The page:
The key to success for beginning readers is recognizing high-frequency words

    One of the first hurdles a beginning reader must overcome when learning to read is being able to instantly recognize high-frequency words. The 100 most common high-frequency words make up 65 per cent of all written language. If students are to become confident and fluent readers, they need to recognize these words automatically. So how do students acquire this vocabulary? We know from our own experience in the classroom that beginning readers need to read these high-frequency words over and over again so that they are committed to memory and are instantly recognized. Research supports what our experience shows.

    Recently, I was taking a Guided Reading lesson with a group of eager prep students - Jessica, Tom, Danni and Luke. The group was reading a Level 2 book about a girl exploring a park. The students had no problem holding onto the pattern of the text. And, inspired by the engaging photographs, they had lots to say about what the girl was doing and what they liked to do in a park. We were off to a good start.

    We were re-reading the book when all of a sudden Danni’s eyes lit up. She pointed to the word play in the first sentence. “That says play,” Danni said. Then, she pointed to the word play in the second sentence. “And that says play.” It’s always a joy to witness a young reader make a discovery like this - Danni had worked out that she could recognize a word, that she could actually read! The pleasure I got from this small incident was twofold. I was pleased in my role as her teacher. But I was also pleased because I had had a consulting role in the development of the book she was reading. During the publishing process we paid great attention to the supportive features that would assist students as they learned this foundational vocabulary.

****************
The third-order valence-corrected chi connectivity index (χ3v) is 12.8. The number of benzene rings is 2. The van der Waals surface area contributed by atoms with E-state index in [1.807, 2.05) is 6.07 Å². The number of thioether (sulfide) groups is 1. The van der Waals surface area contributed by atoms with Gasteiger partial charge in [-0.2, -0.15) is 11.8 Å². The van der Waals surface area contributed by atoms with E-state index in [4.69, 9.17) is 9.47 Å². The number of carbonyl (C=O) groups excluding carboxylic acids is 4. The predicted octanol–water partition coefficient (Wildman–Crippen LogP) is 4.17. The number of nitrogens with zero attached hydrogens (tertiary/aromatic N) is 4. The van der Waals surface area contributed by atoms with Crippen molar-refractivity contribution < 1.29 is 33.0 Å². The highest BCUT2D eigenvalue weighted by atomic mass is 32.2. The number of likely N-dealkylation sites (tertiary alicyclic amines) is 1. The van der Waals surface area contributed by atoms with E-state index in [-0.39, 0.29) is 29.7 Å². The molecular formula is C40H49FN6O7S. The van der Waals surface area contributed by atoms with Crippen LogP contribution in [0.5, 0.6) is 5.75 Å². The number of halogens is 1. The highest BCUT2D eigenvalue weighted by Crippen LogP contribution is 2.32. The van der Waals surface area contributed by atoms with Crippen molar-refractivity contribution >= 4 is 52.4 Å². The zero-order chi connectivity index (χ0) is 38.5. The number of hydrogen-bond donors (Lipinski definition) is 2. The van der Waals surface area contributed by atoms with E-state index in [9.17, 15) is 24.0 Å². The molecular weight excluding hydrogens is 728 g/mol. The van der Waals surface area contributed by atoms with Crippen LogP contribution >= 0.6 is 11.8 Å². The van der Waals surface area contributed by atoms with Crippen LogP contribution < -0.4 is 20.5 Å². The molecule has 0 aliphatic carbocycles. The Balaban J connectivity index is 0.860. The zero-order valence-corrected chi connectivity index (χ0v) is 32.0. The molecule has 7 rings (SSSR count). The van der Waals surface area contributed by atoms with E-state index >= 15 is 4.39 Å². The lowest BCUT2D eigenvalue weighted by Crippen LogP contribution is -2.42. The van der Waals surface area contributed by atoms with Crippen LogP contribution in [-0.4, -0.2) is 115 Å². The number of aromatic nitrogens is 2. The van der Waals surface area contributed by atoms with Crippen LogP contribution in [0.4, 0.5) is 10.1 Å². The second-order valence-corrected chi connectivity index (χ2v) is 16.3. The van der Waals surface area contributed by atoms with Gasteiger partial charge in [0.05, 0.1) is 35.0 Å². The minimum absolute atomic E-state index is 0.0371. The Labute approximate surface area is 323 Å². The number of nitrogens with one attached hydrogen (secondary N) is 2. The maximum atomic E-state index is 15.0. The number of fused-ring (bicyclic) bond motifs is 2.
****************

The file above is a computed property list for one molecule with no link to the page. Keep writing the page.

We wrote books in pairs; each pair of books sharing the same high-frequency words but in different sentence structures and text types. We repeated the high-frequency words many times both within each book, and across several books. We made sure that there was a low ratio of unfamiliar words, and those words were highly supported with pictures, and by the pattern and the context. We introduced the high-frequency words gradually and systematically. It is always a great feeling to see a book do what it should – provide systematic support to beginning readers, as well as interest and excite students.

     

    Guided Reading Success

    Lyn Reggett is a literacy and publishing consultant currently working in the United States and Australia. Lyn began her teaching career in New Zealand where she taught mainly in elementary schools and became one of the first Reading Recovery Teacher Leaders in New Zealand. In the United States she has worked extensively as a consultant in elementary and middle schools particularly in New York City, Seattle, San Diego and Sacramento. In Australia she continues working as a coach, believing that coaches need to be working actively in classrooms, as well as leading professional development sessions. She has been associated with Eleanor Curtain Publishing since 2009, pursuing her interest in, and passion for literacy teaching and learning. She works as part of a talented and dedicated team to develop and produce high quality books for students. One of the joys of her job is to field test this material in schools, where students enlighten and teach her.

    Lyn joins an outstanding lineup of Presenters at the Third Annual Balanced Literacy Symposium.

    For further information and ticketing, see Balanced Literacy Symposium July 2019